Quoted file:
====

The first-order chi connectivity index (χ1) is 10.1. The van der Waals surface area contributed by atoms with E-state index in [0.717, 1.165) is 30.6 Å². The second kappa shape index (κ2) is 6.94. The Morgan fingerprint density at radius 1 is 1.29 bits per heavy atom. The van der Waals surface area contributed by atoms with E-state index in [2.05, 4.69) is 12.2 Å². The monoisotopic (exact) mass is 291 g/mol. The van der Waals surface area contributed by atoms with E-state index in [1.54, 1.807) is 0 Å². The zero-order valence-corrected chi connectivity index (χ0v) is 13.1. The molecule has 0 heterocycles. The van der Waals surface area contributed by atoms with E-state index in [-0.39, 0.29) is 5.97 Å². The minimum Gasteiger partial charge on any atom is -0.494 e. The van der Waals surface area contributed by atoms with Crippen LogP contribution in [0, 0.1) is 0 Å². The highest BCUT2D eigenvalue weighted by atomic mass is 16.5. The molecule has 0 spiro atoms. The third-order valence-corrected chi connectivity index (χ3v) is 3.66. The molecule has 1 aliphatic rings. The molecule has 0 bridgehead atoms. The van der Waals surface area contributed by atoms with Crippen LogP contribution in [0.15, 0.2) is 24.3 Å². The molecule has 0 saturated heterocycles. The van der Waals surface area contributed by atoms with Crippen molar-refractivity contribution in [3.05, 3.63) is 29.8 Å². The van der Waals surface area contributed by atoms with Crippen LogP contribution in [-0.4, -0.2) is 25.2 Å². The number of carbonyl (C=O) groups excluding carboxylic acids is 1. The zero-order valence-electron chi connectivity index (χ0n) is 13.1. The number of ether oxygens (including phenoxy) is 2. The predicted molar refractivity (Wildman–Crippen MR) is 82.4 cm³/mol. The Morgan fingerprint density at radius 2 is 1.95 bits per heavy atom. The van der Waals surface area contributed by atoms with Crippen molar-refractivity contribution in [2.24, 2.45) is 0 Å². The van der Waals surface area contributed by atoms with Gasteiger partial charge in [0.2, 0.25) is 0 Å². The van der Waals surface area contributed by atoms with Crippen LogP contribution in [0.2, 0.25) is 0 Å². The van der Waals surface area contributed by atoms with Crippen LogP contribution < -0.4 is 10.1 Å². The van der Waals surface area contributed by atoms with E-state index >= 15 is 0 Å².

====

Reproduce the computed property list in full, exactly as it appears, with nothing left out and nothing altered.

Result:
The first-order chi connectivity index (χ1) is 10.1. The van der Waals surface area contributed by atoms with E-state index in [0.717, 1.165) is 30.6 Å². The second kappa shape index (κ2) is 6.94. The Morgan fingerprint density at radius 1 is 1.29 bits per heavy atom. The van der Waals surface area contributed by atoms with E-state index in [2.05, 4.69) is 12.2 Å². The monoisotopic (exact) mass is 291 g/mol. The van der Waals surface area contributed by atoms with E-state index in [1.54, 1.807) is 0 Å². The zero-order valence-corrected chi connectivity index (χ0v) is 13.1. The molecule has 0 heterocycles. The van der Waals surface area contributed by atoms with E-state index in [-0.39, 0.29) is 5.97 Å². The minimum Gasteiger partial charge on any atom is -0.494 e. The van der Waals surface area contributed by atoms with Crippen LogP contribution in [0, 0.1) is 0 Å². The highest BCUT2D eigenvalue weighted by atomic mass is 16.5. The molecule has 0 spiro atoms. The third-order valence-corrected chi connectivity index (χ3v) is 3.66. The molecule has 1 aliphatic rings. The molecule has 0 bridgehead atoms. The van der Waals surface area contributed by atoms with Crippen LogP contribution in [0.15, 0.2) is 24.3 Å². The molecule has 0 saturated heterocycles. The van der Waals surface area contributed by atoms with Crippen molar-refractivity contribution in [3.05, 3.63) is 29.8 Å². The van der Waals surface area contributed by atoms with Crippen LogP contribution in [-0.4, -0.2) is 25.2 Å². The number of carbonyl (C=O) groups excluding carboxylic acids is 1. The zero-order valence-electron chi connectivity index (χ0n) is 13.1. The number of ether oxygens (including phenoxy) is 2. The predicted molar refractivity (Wildman–Crippen MR) is 82.4 cm³/mol. The Morgan fingerprint density at radius 2 is 1.95 bits per heavy atom. The van der Waals surface area contributed by atoms with Crippen molar-refractivity contribution in [2.24, 2.45) is 0 Å². The van der Waals surface area contributed by atoms with Gasteiger partial charge in [0.2, 0.25) is 0 Å². The van der Waals surface area contributed by atoms with Crippen LogP contribution in [0.2, 0.25) is 0 Å². The van der Waals surface area contributed by atoms with Crippen LogP contribution < -0.4 is 10.1 Å². The van der Waals surface area contributed by atoms with E-state index >= 15 is 0 Å².